Assessment Practices in a Response to Intervention Model

Posted on November 11, 2011

 

 

UPDC Vision Statement

 

Vision:

All educators are using evidence-based practices.

Purpose:

  1.  Help educators implement evidence-based practices with fidelity.
  2.  Build school and district capacity and sustainability for using evidence-based practices.
  3.  Improve student outcomes by promoting the use of evidence-based practices.

Core Values:

  1. Trust
  2. Collaboration
  3. Continuous Improvement

Who We Serve:

Special educators, side effects related service providers, general educators, administrators, paraprofessionals, and parents from all 41 school districts and charter schools in Utah, state operated programs, Utah Parent Center, and institutions of higher education.

How We Serve:

Services are provided through universal, targeted, and intensive professional development. Our services are designed to facilitate positive outcomes for students with disabilities.

Roles:

  • Servant Leader – The servant leader is servant first . . . It begins with the natural feeling that one wants to serve, to serve first. Then conscious choice brings one to aspire to lead. . . The difference manifests itself in the care taken by the servant—first to make sure that other people’s highest priority needs are being served. The best test . . . is: do those served grow as persons? Do they, while being served become . . . wiser, freer, more autonomous, more likely themselves to become servants? (Greenleaf, 1977, P.13-14)
  • Change Agent – A change agent is someone who alters organizational systems to achieve a higher degree of performance in behalf of students. Beginning with the end in mind, the goal of a change agent is to make evidence-based changes that are sustainable.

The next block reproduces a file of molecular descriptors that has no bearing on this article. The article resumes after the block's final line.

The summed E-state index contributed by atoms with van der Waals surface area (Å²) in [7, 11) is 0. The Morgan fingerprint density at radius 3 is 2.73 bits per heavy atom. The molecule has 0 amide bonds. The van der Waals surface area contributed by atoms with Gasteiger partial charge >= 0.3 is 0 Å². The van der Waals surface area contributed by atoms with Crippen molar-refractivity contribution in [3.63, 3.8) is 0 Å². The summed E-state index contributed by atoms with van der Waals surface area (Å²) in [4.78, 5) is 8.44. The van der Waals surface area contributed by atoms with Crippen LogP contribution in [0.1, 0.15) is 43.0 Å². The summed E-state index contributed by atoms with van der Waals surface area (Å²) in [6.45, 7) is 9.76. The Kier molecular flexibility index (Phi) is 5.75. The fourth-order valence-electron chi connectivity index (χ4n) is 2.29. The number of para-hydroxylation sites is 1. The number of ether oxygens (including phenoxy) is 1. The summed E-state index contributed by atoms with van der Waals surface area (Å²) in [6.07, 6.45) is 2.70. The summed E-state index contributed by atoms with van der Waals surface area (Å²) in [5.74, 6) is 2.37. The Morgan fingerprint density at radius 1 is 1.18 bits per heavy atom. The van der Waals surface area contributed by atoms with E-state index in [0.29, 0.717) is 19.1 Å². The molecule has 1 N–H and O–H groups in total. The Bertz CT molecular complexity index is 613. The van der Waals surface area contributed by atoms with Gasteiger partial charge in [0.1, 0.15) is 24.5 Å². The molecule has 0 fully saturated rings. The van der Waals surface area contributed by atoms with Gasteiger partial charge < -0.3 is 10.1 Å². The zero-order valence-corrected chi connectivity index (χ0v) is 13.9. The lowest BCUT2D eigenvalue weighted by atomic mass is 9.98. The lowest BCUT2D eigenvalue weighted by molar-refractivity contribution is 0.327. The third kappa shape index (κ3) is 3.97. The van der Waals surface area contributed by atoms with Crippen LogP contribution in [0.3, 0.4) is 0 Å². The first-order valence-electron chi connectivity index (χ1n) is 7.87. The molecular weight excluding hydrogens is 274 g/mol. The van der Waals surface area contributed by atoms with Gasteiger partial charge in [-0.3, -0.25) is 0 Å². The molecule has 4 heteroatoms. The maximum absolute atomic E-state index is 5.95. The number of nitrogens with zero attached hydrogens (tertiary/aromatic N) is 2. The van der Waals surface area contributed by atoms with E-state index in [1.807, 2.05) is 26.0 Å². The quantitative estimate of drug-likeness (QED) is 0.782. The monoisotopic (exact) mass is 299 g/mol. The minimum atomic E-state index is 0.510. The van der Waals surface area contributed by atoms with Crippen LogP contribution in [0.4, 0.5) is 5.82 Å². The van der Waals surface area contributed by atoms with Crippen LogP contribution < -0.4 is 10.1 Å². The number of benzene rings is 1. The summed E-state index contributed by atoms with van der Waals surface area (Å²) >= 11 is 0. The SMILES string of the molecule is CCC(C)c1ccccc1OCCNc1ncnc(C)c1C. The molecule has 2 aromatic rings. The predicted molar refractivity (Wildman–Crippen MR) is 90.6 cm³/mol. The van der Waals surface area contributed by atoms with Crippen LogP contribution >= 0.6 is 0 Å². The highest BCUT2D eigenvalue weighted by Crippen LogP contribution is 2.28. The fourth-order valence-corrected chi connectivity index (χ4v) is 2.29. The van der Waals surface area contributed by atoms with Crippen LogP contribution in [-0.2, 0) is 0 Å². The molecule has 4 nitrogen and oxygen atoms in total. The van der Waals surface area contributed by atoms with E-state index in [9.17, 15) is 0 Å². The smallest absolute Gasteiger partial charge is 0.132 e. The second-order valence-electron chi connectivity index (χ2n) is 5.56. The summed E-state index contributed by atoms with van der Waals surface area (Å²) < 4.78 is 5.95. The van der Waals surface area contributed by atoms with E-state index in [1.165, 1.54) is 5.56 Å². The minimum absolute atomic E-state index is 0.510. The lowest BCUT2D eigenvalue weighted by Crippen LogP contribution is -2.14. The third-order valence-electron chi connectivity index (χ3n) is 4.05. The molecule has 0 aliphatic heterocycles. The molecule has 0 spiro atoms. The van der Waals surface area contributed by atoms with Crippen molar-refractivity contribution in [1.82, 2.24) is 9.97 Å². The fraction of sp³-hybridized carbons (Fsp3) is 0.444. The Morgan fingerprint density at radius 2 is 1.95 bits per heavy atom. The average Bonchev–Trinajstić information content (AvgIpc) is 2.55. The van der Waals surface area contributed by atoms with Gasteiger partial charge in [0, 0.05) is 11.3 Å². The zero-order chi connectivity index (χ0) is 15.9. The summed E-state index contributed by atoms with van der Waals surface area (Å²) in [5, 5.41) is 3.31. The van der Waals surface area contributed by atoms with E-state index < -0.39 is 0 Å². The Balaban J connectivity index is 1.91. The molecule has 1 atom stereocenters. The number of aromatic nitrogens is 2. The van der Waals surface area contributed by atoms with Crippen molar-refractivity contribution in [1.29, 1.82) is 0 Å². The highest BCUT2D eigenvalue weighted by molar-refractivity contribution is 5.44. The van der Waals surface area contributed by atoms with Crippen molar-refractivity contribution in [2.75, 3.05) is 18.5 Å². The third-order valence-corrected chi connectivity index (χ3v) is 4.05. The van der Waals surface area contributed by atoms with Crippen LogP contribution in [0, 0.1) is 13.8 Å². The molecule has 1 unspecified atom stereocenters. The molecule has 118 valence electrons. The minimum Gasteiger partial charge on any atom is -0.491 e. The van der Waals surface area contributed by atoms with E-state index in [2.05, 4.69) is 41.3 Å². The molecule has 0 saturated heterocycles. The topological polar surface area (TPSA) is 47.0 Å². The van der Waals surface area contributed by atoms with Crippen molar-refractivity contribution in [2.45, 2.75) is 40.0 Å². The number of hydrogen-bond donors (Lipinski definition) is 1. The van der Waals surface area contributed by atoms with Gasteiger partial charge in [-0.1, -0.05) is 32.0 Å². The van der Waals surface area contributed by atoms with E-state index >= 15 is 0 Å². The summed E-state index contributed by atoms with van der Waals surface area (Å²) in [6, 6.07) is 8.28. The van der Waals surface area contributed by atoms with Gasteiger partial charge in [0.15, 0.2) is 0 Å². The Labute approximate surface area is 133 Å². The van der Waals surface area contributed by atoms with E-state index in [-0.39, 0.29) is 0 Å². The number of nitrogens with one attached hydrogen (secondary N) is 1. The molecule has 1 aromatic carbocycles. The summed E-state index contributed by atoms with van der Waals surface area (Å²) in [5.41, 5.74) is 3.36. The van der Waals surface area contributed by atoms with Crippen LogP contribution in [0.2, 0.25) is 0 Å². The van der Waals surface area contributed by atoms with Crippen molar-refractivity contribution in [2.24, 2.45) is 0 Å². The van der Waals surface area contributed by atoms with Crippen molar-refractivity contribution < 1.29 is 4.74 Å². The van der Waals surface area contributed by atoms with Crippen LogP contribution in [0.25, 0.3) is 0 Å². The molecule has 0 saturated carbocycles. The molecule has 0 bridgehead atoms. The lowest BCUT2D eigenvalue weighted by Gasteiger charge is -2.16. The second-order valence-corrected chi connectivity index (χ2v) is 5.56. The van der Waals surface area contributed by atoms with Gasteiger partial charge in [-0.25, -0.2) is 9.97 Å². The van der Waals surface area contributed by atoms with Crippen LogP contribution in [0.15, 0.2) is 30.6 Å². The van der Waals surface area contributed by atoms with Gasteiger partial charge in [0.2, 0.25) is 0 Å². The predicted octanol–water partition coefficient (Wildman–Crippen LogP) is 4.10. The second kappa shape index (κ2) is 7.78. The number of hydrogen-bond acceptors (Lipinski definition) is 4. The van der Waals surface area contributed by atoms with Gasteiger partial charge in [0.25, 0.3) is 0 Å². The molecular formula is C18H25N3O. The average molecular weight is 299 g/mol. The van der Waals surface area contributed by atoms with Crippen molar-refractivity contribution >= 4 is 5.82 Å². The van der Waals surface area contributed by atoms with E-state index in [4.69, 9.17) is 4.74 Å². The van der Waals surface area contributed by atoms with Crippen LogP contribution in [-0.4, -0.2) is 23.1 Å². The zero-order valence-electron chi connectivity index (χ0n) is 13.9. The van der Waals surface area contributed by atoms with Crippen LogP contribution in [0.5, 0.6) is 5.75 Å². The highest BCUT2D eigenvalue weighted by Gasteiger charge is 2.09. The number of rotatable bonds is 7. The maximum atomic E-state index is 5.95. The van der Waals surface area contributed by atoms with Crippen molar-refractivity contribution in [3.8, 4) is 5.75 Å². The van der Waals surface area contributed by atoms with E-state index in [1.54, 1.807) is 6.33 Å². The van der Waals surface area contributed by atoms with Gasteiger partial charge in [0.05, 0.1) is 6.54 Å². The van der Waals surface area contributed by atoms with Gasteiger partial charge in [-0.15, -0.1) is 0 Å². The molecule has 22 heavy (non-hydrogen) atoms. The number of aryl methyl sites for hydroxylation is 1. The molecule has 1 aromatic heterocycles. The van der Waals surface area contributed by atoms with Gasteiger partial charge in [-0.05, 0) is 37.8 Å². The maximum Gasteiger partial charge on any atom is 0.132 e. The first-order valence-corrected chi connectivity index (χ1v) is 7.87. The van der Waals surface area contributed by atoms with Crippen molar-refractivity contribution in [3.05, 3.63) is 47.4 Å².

• Coach – A coach helps alleviate some of the burden of change. They are individuals who encourage the use of and demonstrate how to implement evidence-based practices. Effective coaches possess pedagogical knowledge, content expertise, and excellent interpersonal skills.
  • Connector – A connector is one who knows many people and how to access their strengths to make things work for students, schools, and districts.
  • Professional Learner – A professional learner engages in focused, ongoing learning. Professional learning is the key to successfully managing change and improving the achievement of all students, particularly those who are most at risk.
  • Facilitator – A facilitator helps individuals or organizations work together to reach the best possible decisions. The literal meaning of facilitator is one who makes things easy.

Authors: UPDC Faculty

http://www.updc.org/vision/

Schools around the country are implementing the principles of a Response to Intervention (RTI) or Multi-Tiered System of Supports (MTSS) model. Regardless of the names of the programs or specific practices being implemented, viagra approved doctor the principles of RTI are evidence-based practices that, healing information pills when implemented with fidelity have a positive impact on student outcomes.

One of the key questions that needs to be addressed in implementation of RTI is appropriate assessment practices. Appropriate assessment provides us with information that should drive our decision-making to improve in those domains, with the end results of improved student outcomes. The following article addresses a number of practices and considerations in assessment in an RTI model. The reader is encouraged to evaluate their own assessment practices.

Author: John Hosp

Read more HERE